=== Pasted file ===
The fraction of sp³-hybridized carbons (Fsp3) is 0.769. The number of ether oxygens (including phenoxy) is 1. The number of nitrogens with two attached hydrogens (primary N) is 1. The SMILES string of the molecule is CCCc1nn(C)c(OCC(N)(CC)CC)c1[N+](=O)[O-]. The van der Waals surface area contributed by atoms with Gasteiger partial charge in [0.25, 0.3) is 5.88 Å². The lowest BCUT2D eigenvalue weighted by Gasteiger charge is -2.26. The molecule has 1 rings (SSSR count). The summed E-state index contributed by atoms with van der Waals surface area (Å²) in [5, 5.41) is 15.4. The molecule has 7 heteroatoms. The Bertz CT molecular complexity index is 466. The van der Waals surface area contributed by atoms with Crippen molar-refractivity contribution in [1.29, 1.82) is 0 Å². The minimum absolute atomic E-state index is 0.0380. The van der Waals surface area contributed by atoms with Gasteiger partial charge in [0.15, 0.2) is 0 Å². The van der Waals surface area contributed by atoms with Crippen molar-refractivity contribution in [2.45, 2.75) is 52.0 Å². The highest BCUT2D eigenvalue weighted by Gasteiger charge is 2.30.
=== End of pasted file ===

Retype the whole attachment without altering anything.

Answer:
The fraction of sp³-hybridized carbons (Fsp3) is 0.769. The number of ether oxygens (including phenoxy) is 1. The number of nitrogens with two attached hydrogens (primary N) is 1. The SMILES string of the molecule is CCCc1nn(C)c(OCC(N)(CC)CC)c1[N+](=O)[O-]. The van der Waals surface area contributed by atoms with Gasteiger partial charge in [0.25, 0.3) is 5.88 Å². The lowest BCUT2D eigenvalue weighted by Gasteiger charge is -2.26. The molecule has 1 rings (SSSR count). The summed E-state index contributed by atoms with van der Waals surface area (Å²) in [5, 5.41) is 15.4. The molecule has 7 heteroatoms. The Bertz CT molecular complexity index is 466. The van der Waals surface area contributed by atoms with Crippen molar-refractivity contribution in [1.29, 1.82) is 0 Å². The minimum absolute atomic E-state index is 0.0380. The van der Waals surface area contributed by atoms with Gasteiger partial charge in [0.15, 0.2) is 0 Å². The van der Waals surface area contributed by atoms with Crippen molar-refractivity contribution in [2.45, 2.75) is 52.0 Å². The highest BCUT2D eigenvalue weighted by Gasteiger charge is 2.30.